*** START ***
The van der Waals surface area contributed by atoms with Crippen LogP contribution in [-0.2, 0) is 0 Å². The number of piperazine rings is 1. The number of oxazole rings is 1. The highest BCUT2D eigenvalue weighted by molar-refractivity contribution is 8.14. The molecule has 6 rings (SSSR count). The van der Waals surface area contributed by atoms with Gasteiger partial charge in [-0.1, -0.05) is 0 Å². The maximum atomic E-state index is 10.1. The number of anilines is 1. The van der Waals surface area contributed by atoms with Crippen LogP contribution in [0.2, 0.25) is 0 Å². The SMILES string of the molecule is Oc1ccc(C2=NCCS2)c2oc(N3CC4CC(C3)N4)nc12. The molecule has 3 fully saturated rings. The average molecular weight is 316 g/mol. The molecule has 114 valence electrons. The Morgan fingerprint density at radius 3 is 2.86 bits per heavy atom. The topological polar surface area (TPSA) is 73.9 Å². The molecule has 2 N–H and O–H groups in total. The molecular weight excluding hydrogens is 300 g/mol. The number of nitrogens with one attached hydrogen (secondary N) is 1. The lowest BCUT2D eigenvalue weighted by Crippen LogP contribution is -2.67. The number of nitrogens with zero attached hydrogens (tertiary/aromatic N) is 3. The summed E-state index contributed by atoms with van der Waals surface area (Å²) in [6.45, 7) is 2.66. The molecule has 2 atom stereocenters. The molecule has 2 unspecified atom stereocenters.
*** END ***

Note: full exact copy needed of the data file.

The van der Waals surface area contributed by atoms with Crippen LogP contribution in [-0.2, 0) is 0 Å². The number of piperazine rings is 1. The number of oxazole rings is 1. The highest BCUT2D eigenvalue weighted by molar-refractivity contribution is 8.14. The molecule has 6 rings (SSSR count). The van der Waals surface area contributed by atoms with Gasteiger partial charge in [-0.1, -0.05) is 0 Å². The maximum atomic E-state index is 10.1. The number of anilines is 1. The van der Waals surface area contributed by atoms with Crippen LogP contribution in [0.2, 0.25) is 0 Å². The SMILES string of the molecule is Oc1ccc(C2=NCCS2)c2oc(N3CC4CC(C3)N4)nc12. The molecule has 3 fully saturated rings. The average molecular weight is 316 g/mol. The molecule has 114 valence electrons. The Morgan fingerprint density at radius 3 is 2.86 bits per heavy atom. The topological polar surface area (TPSA) is 73.9 Å². The molecule has 2 N–H and O–H groups in total. The molecular weight excluding hydrogens is 300 g/mol. The number of nitrogens with one attached hydrogen (secondary N) is 1. The lowest BCUT2D eigenvalue weighted by Crippen LogP contribution is -2.67. The number of nitrogens with zero attached hydrogens (tertiary/aromatic N) is 3. The summed E-state index contributed by atoms with van der Waals surface area (Å²) in [6.45, 7) is 2.66. The molecule has 2 atom stereocenters. The molecule has 2 unspecified atom stereocenters.